FAA Responds to Flight Passengers’ Phone Addictions
The Federal Aviation Administration announced Thursday that it’s loosening restrictions on the use of mobile devices on flights. The new guidelines will allow passengers to use their devices to surf the Web but not make phone calls during taxi, takeoff, and landing on planes that meet FAA standards.
Devices will have to be kept on airplane mode so that calls and text messages cannot be sent or received, but electronics will be able to be used during the entire duration of a flight. The Federal Communications Commission is responsible for the rules regarding phone calls and is maintaining its ban on calls due to concerns about how fast-moving passengers on airplanes would stress cell phone towers.
According to a report from the Washington Post, the FAA has been under pressure to change the rule for some time, as the use of electronic devices during all stages of flight has been found to pose no real safety concerns, and studies have shown that up to a third of passengers either forget to turn off their devices during takeoff and landing or simply disregard the rules anyway. Alec Baldwin was famously kicked off an American Airlines (AAMRQ.PK) flight for refusing to stop playing the popular Words With Friends game.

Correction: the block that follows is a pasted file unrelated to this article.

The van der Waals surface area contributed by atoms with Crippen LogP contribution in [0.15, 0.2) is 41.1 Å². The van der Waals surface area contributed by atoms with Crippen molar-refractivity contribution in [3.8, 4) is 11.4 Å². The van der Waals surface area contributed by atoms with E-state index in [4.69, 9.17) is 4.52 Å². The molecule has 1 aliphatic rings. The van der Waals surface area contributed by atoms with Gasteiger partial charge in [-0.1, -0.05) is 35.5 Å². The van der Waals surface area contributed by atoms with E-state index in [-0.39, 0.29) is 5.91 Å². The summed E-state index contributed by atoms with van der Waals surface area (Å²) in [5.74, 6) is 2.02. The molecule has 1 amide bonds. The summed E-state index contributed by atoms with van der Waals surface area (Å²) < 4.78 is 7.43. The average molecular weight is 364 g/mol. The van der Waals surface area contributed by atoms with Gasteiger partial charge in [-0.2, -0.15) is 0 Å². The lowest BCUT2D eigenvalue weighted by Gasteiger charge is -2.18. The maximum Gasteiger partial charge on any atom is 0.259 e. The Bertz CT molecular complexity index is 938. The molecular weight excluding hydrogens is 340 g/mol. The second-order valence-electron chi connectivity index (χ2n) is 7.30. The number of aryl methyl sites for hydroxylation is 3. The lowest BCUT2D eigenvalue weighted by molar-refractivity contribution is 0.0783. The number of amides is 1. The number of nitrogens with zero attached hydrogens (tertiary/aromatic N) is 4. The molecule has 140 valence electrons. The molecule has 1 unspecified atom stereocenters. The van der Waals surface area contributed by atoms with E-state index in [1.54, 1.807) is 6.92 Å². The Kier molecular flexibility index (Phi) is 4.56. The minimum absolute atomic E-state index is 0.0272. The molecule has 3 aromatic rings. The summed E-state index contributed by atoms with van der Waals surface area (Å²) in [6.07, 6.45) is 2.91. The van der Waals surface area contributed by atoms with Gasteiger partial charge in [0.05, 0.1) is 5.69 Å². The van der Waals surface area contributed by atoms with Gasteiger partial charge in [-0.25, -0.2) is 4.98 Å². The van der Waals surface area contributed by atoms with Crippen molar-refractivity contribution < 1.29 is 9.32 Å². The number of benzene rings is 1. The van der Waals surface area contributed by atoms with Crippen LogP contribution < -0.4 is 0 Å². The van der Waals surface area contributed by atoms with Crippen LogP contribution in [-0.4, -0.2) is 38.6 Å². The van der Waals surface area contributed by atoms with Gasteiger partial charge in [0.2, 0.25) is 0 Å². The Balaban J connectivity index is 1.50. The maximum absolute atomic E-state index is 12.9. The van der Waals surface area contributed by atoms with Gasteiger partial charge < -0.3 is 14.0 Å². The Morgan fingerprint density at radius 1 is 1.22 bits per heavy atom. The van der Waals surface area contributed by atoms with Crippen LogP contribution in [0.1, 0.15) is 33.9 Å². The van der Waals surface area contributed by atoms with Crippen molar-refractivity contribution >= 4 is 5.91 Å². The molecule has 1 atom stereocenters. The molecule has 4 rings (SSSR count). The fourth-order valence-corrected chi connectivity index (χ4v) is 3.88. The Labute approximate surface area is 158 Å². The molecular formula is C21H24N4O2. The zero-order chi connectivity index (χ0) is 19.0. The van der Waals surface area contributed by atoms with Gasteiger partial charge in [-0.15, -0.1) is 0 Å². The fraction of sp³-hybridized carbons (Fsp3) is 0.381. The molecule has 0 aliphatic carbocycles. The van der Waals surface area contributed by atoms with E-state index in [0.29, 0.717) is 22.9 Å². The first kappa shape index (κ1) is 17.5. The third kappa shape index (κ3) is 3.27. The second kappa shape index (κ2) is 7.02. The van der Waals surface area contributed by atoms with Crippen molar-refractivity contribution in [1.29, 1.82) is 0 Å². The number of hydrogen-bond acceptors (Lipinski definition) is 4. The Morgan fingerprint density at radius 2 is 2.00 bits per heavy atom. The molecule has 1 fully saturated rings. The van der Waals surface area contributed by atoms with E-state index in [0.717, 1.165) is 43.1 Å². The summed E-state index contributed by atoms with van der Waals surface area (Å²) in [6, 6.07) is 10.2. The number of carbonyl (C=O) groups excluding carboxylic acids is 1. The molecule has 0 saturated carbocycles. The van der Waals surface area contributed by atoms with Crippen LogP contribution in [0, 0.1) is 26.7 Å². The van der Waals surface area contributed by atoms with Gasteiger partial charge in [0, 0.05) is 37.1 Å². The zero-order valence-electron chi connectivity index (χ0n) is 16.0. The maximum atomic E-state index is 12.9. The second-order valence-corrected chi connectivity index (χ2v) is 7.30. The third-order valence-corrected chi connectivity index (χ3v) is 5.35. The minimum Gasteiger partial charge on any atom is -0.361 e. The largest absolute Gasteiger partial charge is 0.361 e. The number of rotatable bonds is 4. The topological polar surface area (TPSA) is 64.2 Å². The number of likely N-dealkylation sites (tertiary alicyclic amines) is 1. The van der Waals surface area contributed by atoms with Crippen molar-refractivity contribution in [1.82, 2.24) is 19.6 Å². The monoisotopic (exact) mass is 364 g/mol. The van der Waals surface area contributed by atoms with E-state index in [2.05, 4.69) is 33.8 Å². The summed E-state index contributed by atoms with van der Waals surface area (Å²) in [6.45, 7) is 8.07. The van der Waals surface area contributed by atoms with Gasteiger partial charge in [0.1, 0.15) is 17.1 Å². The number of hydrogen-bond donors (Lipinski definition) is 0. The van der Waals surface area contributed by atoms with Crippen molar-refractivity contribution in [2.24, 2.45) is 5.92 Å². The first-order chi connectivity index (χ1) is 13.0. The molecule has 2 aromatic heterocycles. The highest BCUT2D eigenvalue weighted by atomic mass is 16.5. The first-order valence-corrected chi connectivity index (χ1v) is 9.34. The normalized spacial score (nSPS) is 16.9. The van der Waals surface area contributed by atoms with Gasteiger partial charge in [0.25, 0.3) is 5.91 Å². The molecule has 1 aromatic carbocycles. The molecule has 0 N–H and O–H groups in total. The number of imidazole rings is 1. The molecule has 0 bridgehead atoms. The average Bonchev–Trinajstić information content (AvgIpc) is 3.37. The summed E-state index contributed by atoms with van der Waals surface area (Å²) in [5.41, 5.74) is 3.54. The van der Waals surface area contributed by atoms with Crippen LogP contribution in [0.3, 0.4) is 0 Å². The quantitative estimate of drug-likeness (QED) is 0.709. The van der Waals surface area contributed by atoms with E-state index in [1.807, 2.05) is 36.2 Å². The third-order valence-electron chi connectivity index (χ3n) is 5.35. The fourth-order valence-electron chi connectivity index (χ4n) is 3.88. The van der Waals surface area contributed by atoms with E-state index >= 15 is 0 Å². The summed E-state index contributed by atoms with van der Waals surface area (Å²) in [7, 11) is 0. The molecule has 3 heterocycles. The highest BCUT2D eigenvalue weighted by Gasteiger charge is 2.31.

“Passengers will eventually be able to read e-books, play games, and watch videos on their devices during all phases of flight, with very limited exceptions,” the FAA said in its statement, pointing out that implementation of the new standards will vary between airlines. Heavier devices like laptops will still have to be stowed during takeoff and landing due to safety concerns.
Delta Air Lines (NYSE:DAL) has already announced that it will be the first airline to allow continuous use of personal electronic devices during all stages of flight, starting on Friday if FAA approval is given. “All Delta aircraft have completed carrier-defined PED tolerance testing to ensure the safe operation of passenger portable electronic devices during all phases of flight and Delta’s plan has been submitted to the FAA for approval,” the airline said.
“We believe today’s decision honors both our commitment to safety and consumer’s increasing desire to use their electronic devices during all phases of their flights,” Transportation Secretary Anthony Foxx said in a statement, according to the Washington Post. “These guidelines reflect input from passengers, pilots, manufacturers, and flight attendants, and I look forward to seeing airlines implement these much anticipated guidelines in the near future.”
Mobile technology has taken over every spare second of our free time, especially in situations like sitting on an airplane. Now, those addicted to their smartphones and tablets have free rein to use them for work or pleasure, without the agonizing time spent staring at the seat in front of them during takeoff and landing.
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